Wednesday, 8 August 2012

Six-Hour Drama Marathon, Anyone?

Sport, eh? Most bookish types will agree it's a bit crap, or at least the participatory bit. Stops you thinking weighty thoughts, what with concentrating on getting a small round object into a hole or whatever. Usually involves a little too much physical exertion. And I'm sure I'm not the only bookish type for whom the best thing about school Physical Education lessons was thinking up creative excuses for not taking part.*

Top enraged Austrian writer, Nobel laureate and playwright Elfriede Jelinek, however, gives us a number of other reasons not to like it, which are summed up in her six-hour play Sport. To wit:
Jelinek explores the marketing and sale of human bodies and emotions in sports with angry wit, questioning our obsession with fitness, body image and high performance at any cost. Sport is seen as a medium for fanaticism, as a form of war in peacetime.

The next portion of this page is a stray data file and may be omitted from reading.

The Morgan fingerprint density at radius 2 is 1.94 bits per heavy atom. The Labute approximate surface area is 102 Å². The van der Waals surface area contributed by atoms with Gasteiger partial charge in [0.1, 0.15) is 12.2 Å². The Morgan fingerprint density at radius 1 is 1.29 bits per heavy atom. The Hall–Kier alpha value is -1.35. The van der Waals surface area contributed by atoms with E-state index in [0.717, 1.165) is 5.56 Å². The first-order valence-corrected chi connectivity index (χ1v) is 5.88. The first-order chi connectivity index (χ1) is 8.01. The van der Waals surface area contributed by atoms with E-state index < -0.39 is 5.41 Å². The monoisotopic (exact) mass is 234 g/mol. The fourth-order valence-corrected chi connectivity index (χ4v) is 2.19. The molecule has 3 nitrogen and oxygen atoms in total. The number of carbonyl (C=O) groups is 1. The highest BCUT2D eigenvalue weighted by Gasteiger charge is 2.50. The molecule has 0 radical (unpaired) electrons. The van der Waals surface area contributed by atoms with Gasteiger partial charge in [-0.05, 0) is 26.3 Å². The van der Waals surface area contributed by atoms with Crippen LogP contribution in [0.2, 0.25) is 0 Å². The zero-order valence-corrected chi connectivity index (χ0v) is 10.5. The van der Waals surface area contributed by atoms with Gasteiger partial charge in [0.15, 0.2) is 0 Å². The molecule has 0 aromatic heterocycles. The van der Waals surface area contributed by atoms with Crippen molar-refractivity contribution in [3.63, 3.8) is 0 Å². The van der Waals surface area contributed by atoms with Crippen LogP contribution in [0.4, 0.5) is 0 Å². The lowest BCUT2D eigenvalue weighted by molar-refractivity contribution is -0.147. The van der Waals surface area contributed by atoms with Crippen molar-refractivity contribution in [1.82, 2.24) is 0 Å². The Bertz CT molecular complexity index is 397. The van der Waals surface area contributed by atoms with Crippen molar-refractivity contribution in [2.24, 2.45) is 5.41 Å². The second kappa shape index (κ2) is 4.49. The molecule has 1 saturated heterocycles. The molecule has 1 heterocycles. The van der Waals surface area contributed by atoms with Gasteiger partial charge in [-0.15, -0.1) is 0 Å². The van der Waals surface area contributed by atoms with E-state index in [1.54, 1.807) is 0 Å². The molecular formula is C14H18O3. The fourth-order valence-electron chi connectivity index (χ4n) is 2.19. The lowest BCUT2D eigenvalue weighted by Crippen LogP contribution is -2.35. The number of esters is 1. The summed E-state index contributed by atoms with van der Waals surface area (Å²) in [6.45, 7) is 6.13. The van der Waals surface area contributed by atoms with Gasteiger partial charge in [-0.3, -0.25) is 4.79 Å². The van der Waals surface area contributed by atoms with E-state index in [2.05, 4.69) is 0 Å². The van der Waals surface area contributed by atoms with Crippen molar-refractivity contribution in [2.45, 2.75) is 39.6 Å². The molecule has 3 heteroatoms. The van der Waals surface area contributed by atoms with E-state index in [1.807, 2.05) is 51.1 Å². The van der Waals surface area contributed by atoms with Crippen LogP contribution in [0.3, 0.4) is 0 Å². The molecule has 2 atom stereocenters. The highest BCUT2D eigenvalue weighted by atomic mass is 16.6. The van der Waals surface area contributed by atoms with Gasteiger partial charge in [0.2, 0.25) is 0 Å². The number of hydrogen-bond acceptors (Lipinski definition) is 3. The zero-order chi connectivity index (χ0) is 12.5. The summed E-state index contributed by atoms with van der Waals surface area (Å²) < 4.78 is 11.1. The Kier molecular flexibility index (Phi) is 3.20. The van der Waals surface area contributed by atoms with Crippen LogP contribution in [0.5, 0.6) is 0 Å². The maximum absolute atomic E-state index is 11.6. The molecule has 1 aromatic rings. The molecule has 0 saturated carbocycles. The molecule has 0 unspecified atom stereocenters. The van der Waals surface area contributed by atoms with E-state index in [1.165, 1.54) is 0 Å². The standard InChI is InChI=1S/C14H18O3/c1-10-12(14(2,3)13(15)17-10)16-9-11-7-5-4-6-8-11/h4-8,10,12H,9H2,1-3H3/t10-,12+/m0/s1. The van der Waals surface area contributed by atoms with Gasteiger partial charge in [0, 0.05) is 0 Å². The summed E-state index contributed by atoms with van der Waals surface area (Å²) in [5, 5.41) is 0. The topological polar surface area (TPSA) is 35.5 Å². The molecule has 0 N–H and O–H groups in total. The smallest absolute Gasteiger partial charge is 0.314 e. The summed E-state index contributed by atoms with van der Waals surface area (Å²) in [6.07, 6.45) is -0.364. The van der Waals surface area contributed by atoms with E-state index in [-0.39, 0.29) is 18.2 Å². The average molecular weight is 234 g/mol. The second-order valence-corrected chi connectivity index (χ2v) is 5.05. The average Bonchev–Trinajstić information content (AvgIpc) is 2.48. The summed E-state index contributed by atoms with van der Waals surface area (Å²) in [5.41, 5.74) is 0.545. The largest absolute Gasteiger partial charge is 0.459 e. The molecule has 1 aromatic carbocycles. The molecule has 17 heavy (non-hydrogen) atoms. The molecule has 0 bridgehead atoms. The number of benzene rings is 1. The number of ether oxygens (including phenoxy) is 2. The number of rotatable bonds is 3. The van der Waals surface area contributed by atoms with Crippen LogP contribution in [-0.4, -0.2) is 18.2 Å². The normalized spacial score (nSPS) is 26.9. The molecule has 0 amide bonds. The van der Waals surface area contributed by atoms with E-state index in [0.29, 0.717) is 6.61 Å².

And what better time to stage the play, in Penny Black's translation, than during the London Olympics? A two-finger salute to all that "our GDP is bigger than your GDP" medal-grabbing and competitive Union Jack displaying. So catch it this coming Sunday in a staged reading at the Soho Theatre - you can stroll in and out as you please during the six hours, but do watch out for the 200 kilos of toy stuffing. Team GB merchandise will not be on sale in the foyer.

Should you be too far away to attend, the very good German lit blog Litaffin has a useful list of books to read that feature sport.

*My sister came up with the frankly fantastic "I've got a shard of broken glass in the sole of my foot" and managed to evade at least two sessions in the school gym, where we had to go barefoot, until the PE teacher Mr. O'Sadist began to get suspicious. I was also - literally - scarred for life when I ran into my friend's raised hockey stick. I still have a dimple in my left cheek from that incident, but rather stupidly took Mrs. Humourless-Brisk's advice to get straight back in the saddle and onto the playing field.

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